Why ascribe radical subjectivism to Kant? To my mind, the big payoff is the one that Schulting discusses in Chapter 4 of KRS. It helps us to explain why there isn’t a serious logical gap in the Deduction. Here’s the reason why there appears to be such a gap. Part of the aim of the Deduction is to prove that there are objects instantiating the categories: unities, pluralities and totalities, realities and negations, substances and causes, etc. If it fails to do this, it leaves open the possibility that the categories are “entirely empty” (A90/B122). What Kant actually provides in the Deduction is an argument that the application of the categories is a necessary condition of thinking about an object. If I want to think about an object, I have to think of it as a unity, plurality or a totality, a reality or a negation, standing in relations of inherence or causality, etc. On the assumption that there are objects that I think about, it follows from this that there are objects that I think of as unities, pluralities and totalities, realities and negations, substances and causes, etc. It follows that there are objects that I think instantiate the categories.
But it doesn’t follow that any objects instantiate the categories. So there is a logical gap in the Deduction. The Deduction fails to rule out the possibility that we are subject to what Anil Gomes has described as an “unavoidable error”, whereby we are “compelled, of necessity, to think of the world as containing persisting substances, capable of existing unperceived and standing to each other in causal relations”, in spite of the fact that “none of these judgements about the world [is] accurate” (Gomes 2014:11). The point can also be expressed in terms of a distinction drawn by James Van Cleve (1999:89): Kant is supposed to be proving that the categories must apply to objects, but what he actually proves is that we must apply the categories to objects. These are not the same thing.
How does radical subjectivism help us to address this concern about the Deduction? Well, consider the possibility that the Deduction supposedly fails to rule out. In effect, this is the possibility that our categorial framework fails to correspond to reality. It is the possibility that the objects that we think instantiate the categories do not instantiate the categories. But this presupposes that we can conceive of a reality with which to compare our categorial framework apart from reality according to that framework. While a bad subjectivist would accept this presupposition, a radical subjectivist would not. According to a radical subjectivist, we cannot conceive of the possibility that the objects that we think instantiate the categories do not instantiate the categories. Why? Because this would involve thinking of objects—and, therefore, thinking of objects that instantiate the categories—and then thinking that these same objects do not instantiate the categories. Schulting expresses this point by suggesting that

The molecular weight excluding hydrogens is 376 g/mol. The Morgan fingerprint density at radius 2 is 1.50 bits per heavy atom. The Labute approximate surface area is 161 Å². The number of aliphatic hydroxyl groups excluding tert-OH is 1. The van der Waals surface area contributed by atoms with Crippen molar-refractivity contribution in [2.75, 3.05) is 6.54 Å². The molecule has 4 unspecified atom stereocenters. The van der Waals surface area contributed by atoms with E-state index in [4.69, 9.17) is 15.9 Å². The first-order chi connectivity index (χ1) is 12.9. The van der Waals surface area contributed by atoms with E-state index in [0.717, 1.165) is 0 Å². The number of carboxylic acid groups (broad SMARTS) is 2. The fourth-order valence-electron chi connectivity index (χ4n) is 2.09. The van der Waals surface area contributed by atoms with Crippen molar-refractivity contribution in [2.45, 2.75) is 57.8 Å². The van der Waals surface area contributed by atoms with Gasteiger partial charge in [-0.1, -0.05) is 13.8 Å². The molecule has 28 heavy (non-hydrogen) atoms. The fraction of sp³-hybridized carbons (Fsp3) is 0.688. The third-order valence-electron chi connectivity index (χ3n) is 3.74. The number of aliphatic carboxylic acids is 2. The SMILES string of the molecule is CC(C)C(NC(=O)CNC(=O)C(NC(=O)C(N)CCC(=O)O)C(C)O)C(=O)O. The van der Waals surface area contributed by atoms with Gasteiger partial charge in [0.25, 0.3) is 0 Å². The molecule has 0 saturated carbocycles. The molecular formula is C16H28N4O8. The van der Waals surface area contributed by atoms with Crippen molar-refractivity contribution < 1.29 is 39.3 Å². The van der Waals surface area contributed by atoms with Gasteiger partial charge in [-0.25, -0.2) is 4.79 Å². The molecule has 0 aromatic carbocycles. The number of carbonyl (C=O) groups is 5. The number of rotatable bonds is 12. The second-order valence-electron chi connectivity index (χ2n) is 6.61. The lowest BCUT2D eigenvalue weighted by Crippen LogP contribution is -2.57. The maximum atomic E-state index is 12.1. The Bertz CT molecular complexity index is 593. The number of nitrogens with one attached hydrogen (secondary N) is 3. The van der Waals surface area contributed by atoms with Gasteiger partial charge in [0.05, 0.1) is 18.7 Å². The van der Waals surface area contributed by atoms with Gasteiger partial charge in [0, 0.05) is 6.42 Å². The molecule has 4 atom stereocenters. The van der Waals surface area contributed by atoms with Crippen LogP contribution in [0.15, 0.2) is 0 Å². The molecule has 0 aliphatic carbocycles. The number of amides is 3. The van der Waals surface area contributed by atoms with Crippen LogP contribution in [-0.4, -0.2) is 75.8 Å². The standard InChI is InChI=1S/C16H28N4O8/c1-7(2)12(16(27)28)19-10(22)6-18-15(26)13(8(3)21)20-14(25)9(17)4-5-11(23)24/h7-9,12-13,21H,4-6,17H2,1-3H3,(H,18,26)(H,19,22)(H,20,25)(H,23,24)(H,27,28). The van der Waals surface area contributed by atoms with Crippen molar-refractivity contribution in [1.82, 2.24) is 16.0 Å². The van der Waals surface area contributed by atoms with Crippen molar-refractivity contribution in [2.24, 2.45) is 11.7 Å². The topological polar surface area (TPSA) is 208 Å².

it is not germane to ask the question whether I can be mistaken about the application of the categories […].
In the case of the categories—which are a priori concepts after all—we are, as it were, immune to error through misapplication, to vary a well-known phrase in the philosophy of mind. Categories either apply or they do not; I cannot be mistaken about my application. (p. 153)
It should be noted that this isn’t the only way of explaining why there isn’t a serious logical gap in the Deduction. Another way is to suggest that there is more to the Deduction than a proof that the application of the categories is a necessary condition of thinking about an object. Philosophers such as Anil Gomes (2010), Hannah Ginsborg (2008), and Aaron Griffith (2010) take Kant to be defending a further claim, which is that the application of the categories is a necessary condition of the empirical intuition of an object. The basic idea is that if the application of the categories is a necessary condition of the empirical intuition of an object, then we have some sort of guarantee that when we think of the objects of empirical intuition as instantiating the categories, we are getting things right.
I find the radical subjectivism explanation more plausible for the following reason. In the A-Preface, Kant makes an extraordinary claim about the Deduction. He writes that insofar as the Deduction is supposed to “demonstrate and make comprehensible the objective validity of […] concepts a priori […] what is said at pages [A] 92–3 should even be sufficient by itself” (Axvi–xvii). Now what Kant actually does at A92–3 is to distinguish the conditions of the possibility of intuition from the conditions of the possibility of thinking about objects, and to raise the possibility that the categories are conditions of the possibility of thinking about objects. He writes that “the objective validity of the categories […] rests on the fact that through them alone is experience possible (as far as the form of thinking is concerned)”, and that the categories “are related necessarily and a priori to objects of experience, since only by means of them can any object of experience be thought at all” (A93/B126). This strongly suggests that, according to Kant, there is no need to show anything about the necessary conditions of empirical intuition to accomplish the aim of the Deduction. It is sufficient to prove that the application of the categories is a necessary condition of thinking about an object. By reading Kant as a radical subjectivist, Schulting can give an account of why Kant thinks that this is sufficient.